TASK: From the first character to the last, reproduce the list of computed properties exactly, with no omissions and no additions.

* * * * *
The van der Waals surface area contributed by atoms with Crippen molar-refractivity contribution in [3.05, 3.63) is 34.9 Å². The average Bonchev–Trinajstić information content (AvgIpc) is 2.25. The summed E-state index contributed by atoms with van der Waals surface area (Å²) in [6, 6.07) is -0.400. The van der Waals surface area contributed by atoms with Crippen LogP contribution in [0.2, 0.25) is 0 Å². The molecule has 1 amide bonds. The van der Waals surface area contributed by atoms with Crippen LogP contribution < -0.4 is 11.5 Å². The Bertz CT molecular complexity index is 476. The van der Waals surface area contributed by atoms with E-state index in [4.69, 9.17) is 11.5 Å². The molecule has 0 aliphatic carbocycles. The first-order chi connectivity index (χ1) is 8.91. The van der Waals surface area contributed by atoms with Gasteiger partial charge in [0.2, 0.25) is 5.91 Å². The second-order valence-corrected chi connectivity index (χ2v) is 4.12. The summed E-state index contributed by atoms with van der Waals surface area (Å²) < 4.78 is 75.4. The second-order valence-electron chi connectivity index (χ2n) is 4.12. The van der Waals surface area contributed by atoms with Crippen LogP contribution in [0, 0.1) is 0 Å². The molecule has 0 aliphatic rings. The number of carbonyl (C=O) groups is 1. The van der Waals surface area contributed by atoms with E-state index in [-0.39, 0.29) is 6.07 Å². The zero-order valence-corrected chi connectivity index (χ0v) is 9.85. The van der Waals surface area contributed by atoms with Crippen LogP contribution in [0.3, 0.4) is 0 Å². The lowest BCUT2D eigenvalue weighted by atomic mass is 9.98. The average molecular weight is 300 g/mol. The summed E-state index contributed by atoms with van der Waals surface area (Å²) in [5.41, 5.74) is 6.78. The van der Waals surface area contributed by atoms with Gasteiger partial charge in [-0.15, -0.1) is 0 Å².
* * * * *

The van der Waals surface area contributed by atoms with Crippen molar-refractivity contribution in [3.05, 3.63) is 34.9 Å². The average Bonchev–Trinajstić information content (AvgIpc) is 2.25. The summed E-state index contributed by atoms with van der Waals surface area (Å²) in [6, 6.07) is -0.400. The van der Waals surface area contributed by atoms with Crippen LogP contribution in [0.2, 0.25) is 0 Å². The molecule has 1 amide bonds. The van der Waals surface area contributed by atoms with Crippen LogP contribution < -0.4 is 11.5 Å². The Bertz CT molecular complexity index is 476. The van der Waals surface area contributed by atoms with E-state index in [4.69, 9.17) is 11.5 Å². The molecule has 0 aliphatic carbocycles. The first-order chi connectivity index (χ1) is 8.91. The van der Waals surface area contributed by atoms with Gasteiger partial charge in [0.2, 0.25) is 5.91 Å². The second-order valence-corrected chi connectivity index (χ2v) is 4.12. The summed E-state index contributed by atoms with van der Waals surface area (Å²) < 4.78 is 75.4. The second-order valence-electron chi connectivity index (χ2n) is 4.12. The van der Waals surface area contributed by atoms with Crippen LogP contribution in [0, 0.1) is 0 Å². The molecule has 0 aliphatic rings. The number of carbonyl (C=O) groups is 1. The van der Waals surface area contributed by atoms with E-state index in [-0.39, 0.29) is 6.07 Å². The zero-order valence-corrected chi connectivity index (χ0v) is 9.85. The van der Waals surface area contributed by atoms with Crippen LogP contribution in [0.3, 0.4) is 0 Å². The lowest BCUT2D eigenvalue weighted by atomic mass is 9.98. The average molecular weight is 300 g/mol. The summed E-state index contributed by atoms with van der Waals surface area (Å²) in [5.41, 5.74) is 6.78. The van der Waals surface area contributed by atoms with Gasteiger partial charge in [-0.15, -0.1) is 0 Å².